The University of Dayton in Ohio is launching a campaign that offers free bikes to 100 first-year students in exchange for pledges not to bring vehicles on campus during their first 2 years of study. uDayton advertised the campaign on a section of its website and inserted postcards promoting the drive in admission packets. The campaign is paired with a new bike-sharing program at uDayton through a company called Linus Bikes, and both initiatives aim to help protect the environment and reduce carbon emissions. On this side of the border, the University of Windsor will offer a car-sharing program through Student Car Sharing, a program that is set to launch at 16 college and university campuses across Ontario and Quebec for students 18 years and older, according to its founder Michael Lende. "While other car sharing programs require a minimum age of 21 to reserve a car, Student Car Share has an 18-plus reservation policy,” says Lende. New York Times | Windsor Star

Open access is here to stay

According to new research presented to the European Commission’s Directorate-General for Research and Innovation, open-access research publications are growing in prevalence and popularity in Canada and throughout the world. The study found that approximately 40% of peer-reviewed articles published between 2004-11 are now available online, with certain disciplines more likely to offer open-access publications, such as general science and technology, biomedical research, biology, and mathematics and statistics. The study also found growing support by governments and funding bodies, evidenced through increased open-access policies. In addition, the study found open access to scholarly publications is more developed and easily implemented than open access to scientific data. The University of California recently adopted an open-access policy for research publications. Science-Metrix News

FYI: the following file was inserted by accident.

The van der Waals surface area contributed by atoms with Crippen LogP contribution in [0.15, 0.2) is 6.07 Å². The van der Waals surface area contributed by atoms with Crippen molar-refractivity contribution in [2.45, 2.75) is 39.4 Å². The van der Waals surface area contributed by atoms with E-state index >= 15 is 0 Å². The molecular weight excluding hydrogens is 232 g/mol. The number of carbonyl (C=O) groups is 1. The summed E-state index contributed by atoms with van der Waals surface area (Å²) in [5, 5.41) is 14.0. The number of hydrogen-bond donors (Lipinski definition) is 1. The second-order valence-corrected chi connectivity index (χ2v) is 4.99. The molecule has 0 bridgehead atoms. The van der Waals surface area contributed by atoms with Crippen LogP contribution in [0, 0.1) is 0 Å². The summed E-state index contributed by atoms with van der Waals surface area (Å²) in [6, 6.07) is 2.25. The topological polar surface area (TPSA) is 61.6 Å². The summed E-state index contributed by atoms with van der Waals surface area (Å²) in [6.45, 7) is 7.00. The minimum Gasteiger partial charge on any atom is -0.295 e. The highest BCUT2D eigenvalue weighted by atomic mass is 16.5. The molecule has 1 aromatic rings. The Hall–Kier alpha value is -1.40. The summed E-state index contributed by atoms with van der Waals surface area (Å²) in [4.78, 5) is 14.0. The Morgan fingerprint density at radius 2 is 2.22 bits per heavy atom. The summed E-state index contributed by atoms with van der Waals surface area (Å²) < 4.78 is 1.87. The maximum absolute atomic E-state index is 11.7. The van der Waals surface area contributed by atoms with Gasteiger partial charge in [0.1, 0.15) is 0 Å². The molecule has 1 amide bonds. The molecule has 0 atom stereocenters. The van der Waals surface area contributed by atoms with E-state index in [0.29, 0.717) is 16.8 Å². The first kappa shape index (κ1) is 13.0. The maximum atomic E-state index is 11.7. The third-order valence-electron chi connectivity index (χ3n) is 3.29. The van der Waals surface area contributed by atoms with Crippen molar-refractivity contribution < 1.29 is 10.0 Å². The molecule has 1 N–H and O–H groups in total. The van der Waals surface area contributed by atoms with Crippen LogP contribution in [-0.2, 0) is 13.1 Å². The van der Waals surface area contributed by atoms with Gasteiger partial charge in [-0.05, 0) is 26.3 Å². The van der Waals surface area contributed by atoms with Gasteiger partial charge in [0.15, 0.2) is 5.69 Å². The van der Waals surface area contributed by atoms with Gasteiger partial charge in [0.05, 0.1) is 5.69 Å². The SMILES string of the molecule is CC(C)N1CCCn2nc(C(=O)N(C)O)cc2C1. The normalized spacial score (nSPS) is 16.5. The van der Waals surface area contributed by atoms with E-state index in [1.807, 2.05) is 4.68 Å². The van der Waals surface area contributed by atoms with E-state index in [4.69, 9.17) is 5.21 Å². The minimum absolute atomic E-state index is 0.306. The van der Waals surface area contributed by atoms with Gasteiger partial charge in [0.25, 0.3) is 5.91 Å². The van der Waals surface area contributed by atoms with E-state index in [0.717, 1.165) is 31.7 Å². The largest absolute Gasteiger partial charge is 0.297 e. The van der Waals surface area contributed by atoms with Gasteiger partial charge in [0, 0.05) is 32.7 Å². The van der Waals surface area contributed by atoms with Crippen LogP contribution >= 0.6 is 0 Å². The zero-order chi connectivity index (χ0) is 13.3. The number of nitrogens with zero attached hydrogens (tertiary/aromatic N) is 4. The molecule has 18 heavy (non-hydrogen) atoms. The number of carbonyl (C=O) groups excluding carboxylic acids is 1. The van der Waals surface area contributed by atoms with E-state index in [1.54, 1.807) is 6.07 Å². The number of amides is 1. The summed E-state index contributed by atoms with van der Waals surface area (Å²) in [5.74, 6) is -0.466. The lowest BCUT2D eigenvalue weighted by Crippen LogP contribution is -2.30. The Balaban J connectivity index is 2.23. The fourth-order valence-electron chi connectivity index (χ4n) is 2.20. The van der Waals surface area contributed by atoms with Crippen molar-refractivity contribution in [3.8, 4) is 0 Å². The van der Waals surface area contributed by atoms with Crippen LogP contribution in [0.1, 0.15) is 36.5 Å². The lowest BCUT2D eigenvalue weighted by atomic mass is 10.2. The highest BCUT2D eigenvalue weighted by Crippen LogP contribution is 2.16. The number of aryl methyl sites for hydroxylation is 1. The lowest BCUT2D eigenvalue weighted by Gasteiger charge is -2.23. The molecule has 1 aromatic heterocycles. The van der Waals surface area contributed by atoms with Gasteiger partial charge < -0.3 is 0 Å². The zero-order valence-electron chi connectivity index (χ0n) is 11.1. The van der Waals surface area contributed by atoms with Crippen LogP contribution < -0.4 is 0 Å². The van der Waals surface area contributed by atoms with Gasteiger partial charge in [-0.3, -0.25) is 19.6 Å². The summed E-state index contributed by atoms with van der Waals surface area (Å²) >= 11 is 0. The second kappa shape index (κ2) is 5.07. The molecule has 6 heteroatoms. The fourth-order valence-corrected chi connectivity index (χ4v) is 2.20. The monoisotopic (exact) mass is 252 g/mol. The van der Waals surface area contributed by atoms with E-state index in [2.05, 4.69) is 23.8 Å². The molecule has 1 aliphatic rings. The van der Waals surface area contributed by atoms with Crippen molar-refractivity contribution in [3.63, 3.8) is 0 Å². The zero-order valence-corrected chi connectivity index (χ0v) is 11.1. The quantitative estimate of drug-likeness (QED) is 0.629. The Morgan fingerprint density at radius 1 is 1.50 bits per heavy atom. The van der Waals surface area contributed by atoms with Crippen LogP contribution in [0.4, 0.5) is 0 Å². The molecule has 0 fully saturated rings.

Participation in music classes leads to higher grades

A new study by Harvard researchers has found a connection between studying music and scoring top grades. The study was conducted in Quebec, and followed 180 secondary school students through an International Baccalaureate high school program. Music studies were mandatory for the first 2 years, but optional for the remaining 3. Researchers tracked the grades of students across all classes, and found that the mean grades of students enrolled in music courses were higher than those who had opted out of the music courses. The researchers acknowledge that this may not prove or disprove causality, as perhaps the “smartest and most motivated” of the group were the ones who chose music courses, but they do “believe that music’s value, from an evolutionary perspective, revolves around its ability to help people cope with cognitive dissonance,” allowing people to be more open to new, challenging ideas. Pacific Standard

Americans not willing to adopt new funding model for PSE